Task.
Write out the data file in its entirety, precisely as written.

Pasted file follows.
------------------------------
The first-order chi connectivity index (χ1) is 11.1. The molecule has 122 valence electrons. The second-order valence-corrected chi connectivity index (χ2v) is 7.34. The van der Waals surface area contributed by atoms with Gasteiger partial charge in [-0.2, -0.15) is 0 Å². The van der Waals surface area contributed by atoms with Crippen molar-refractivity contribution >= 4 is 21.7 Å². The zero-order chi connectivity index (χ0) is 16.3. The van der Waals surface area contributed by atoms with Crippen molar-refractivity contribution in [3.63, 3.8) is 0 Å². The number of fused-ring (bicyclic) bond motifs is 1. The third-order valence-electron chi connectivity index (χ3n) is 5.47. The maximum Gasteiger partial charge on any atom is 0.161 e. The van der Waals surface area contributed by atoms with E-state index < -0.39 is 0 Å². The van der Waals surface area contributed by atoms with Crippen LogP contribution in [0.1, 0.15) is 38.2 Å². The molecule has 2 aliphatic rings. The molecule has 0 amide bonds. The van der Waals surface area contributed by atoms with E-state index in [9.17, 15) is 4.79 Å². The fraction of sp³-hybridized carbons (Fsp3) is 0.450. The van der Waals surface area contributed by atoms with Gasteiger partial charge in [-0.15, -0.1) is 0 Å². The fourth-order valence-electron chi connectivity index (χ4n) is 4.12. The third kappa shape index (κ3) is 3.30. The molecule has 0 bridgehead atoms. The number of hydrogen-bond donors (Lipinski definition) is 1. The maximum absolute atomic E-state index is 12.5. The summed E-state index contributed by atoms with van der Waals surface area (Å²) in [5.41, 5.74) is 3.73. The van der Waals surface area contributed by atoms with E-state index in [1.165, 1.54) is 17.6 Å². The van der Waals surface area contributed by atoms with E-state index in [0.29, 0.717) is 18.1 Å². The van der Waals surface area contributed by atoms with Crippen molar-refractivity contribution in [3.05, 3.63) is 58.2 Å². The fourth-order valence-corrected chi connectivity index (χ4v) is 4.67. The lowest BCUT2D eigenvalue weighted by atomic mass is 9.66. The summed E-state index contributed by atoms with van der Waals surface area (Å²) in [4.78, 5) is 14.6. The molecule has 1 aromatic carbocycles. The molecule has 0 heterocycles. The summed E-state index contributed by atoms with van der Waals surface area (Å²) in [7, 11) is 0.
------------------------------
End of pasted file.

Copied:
The first-order chi connectivity index (χ1) is 11.1. The molecule has 122 valence electrons. The second-order valence-corrected chi connectivity index (χ2v) is 7.34. The van der Waals surface area contributed by atoms with Gasteiger partial charge in [-0.2, -0.15) is 0 Å². The van der Waals surface area contributed by atoms with Crippen molar-refractivity contribution >= 4 is 21.7 Å². The zero-order chi connectivity index (χ0) is 16.3. The van der Waals surface area contributed by atoms with Crippen molar-refractivity contribution in [3.63, 3.8) is 0 Å². The number of fused-ring (bicyclic) bond motifs is 1. The third-order valence-electron chi connectivity index (χ3n) is 5.47. The maximum Gasteiger partial charge on any atom is 0.161 e. The van der Waals surface area contributed by atoms with E-state index < -0.39 is 0 Å². The van der Waals surface area contributed by atoms with Crippen LogP contribution in [0.1, 0.15) is 38.2 Å². The molecule has 2 aliphatic rings. The molecule has 0 amide bonds. The van der Waals surface area contributed by atoms with E-state index in [9.17, 15) is 4.79 Å². The fraction of sp³-hybridized carbons (Fsp3) is 0.450. The van der Waals surface area contributed by atoms with Gasteiger partial charge in [-0.15, -0.1) is 0 Å². The fourth-order valence-electron chi connectivity index (χ4n) is 4.12. The third kappa shape index (κ3) is 3.30. The molecule has 0 bridgehead atoms. The number of hydrogen-bond donors (Lipinski definition) is 1. The maximum absolute atomic E-state index is 12.5. The summed E-state index contributed by atoms with van der Waals surface area (Å²) in [5.41, 5.74) is 3.73. The van der Waals surface area contributed by atoms with E-state index in [1.165, 1.54) is 17.6 Å². The van der Waals surface area contributed by atoms with E-state index in [0.29, 0.717) is 18.1 Å². The van der Waals surface area contributed by atoms with Crippen molar-refractivity contribution in [3.05, 3.63) is 58.2 Å². The fourth-order valence-corrected chi connectivity index (χ4v) is 4.67. The lowest BCUT2D eigenvalue weighted by atomic mass is 9.66. The summed E-state index contributed by atoms with van der Waals surface area (Å²) in [4.78, 5) is 14.6. The molecule has 1 aromatic carbocycles. The molecule has 0 heterocycles. The summed E-state index contributed by atoms with van der Waals surface area (Å²) in [7, 11) is 0.